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SCO To Help Afghanistan Combat Drug Trafficking

Police unload heroin seized in Jalalabad in February (epa) June 12, 2006 -- China says the Shanghai Cooperation Organization (SCO) will join international efforts to stem the flow of drugs coming out of Afghanistan.

China's Xinhua state news agency quotes Deputy Foreign Minister Li Hui as saying the SCO will step up antidrug measures within the framework of its liaison group with Afghanistan with a view to creating an antinarcotics belt around the country.

Xinhua says Afghan President Hamid Karzai is expected to attend the next SCO summit, which will take place in Shanghai on June 15.

Other guests include Pakistani President Pervez Musharraf and Iranian President Mahmud Ahmadinejad.

The SCO is made up of China, Russia, Kazakhstan, Kyrgyzstan, Tajikistan, and Uzbekistan. Pakistan, India, Iran, and Mongolia have observer status.

Li says Kazakhstan will take over the organization's secretariat from China for the next three years.

(Xinhuanet, Interfax-China)

Helmand Province Governor Comments

Helmand Province Governor Comments

U.S. Marines operating in Helmand Province in 2002 (epa)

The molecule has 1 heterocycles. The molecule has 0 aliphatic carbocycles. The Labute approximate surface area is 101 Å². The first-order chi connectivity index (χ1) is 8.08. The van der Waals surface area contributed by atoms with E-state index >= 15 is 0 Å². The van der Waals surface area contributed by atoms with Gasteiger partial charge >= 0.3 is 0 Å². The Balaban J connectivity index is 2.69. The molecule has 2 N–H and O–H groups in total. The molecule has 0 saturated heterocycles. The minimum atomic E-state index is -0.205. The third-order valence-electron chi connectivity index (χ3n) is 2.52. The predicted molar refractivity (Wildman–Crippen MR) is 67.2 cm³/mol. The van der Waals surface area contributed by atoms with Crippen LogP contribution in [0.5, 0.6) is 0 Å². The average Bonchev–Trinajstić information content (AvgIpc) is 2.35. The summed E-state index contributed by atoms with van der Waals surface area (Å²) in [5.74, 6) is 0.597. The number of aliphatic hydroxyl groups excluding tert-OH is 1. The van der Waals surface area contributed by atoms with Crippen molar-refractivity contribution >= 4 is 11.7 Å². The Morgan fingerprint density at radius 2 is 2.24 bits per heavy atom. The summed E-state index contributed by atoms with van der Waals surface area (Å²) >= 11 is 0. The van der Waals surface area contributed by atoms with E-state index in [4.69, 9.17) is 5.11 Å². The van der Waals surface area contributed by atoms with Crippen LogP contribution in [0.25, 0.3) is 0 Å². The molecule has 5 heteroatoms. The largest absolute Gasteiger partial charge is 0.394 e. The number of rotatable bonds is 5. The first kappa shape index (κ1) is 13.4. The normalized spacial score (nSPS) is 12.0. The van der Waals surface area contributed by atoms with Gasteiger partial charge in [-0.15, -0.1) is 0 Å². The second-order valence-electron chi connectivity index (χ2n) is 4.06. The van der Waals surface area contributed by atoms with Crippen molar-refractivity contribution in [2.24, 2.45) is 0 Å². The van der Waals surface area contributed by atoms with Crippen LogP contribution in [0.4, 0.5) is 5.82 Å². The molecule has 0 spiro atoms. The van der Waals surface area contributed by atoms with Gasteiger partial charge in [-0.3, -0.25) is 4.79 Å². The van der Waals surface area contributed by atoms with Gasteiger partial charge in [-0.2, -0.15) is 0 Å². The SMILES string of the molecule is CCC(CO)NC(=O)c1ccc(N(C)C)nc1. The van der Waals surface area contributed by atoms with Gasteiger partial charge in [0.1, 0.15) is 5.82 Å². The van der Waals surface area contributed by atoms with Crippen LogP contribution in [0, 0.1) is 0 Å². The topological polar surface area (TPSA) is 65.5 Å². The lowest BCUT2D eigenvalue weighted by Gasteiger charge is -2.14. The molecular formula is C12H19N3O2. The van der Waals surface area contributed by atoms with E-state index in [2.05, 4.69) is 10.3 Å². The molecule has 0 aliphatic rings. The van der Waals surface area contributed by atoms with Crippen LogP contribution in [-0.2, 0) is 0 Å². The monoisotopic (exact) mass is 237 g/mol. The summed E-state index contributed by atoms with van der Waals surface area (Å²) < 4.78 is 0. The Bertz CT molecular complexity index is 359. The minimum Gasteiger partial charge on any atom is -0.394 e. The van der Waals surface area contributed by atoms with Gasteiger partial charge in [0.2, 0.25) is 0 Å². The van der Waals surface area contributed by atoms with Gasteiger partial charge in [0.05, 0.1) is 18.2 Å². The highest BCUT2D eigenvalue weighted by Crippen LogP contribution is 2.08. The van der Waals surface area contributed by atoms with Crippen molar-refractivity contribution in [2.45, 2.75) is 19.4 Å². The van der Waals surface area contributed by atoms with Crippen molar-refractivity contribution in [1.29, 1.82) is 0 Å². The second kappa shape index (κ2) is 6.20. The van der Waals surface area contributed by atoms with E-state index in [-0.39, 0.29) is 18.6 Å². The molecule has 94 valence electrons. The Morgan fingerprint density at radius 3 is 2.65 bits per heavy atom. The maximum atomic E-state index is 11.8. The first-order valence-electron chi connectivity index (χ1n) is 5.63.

RULING A RESTIVE LAND: On February 12, RFE/RL Radio Free Afghanistan correspondent Jawaid Wafa spoke briefly with Helmand Province Governor MOHAMMAD DAOUD about the ongoing violence in his restive region on the border with Pakistan.

RFE/RL: Recently, there have been many clashes and attacks by insurgents in Helmand Province. What in your view facilitates these attacks, especially in Helmand?

Mohammad Daoud: This province has a 160-kilometer border with Pakistan's Baluchistan Province. In reality, armed people, armed terrorists, from the other side of the border cross the border into Helmand. They carry out attacks and return back. It is a serious problem in Helmand that within our borders there is neither tribal good will, nor are there are special military or security measures to prevent enemies from crossing back and forth.

RFE/RL: The attacks and clashes have not only been between government forces and insurgents. There have been various clashes in different parts of Helmand between police and purported drug smugglers. How do you explain this?

Daoud: Drug smugglers also use the border for their own purposes. They have opened markets on the border and process opium there. This is a serious problem along our border. We are in touch with our authorities on this problem.

RFE/RL: There are government border police patrol your border. What is their role in preventing illegal crossings?

Daoud: Along this 160-kilometer border, there are car routes, walking routes. We have border police, but unfortunately, either because of their own problems or because of weak administration, they have not been able to stop the crossing.


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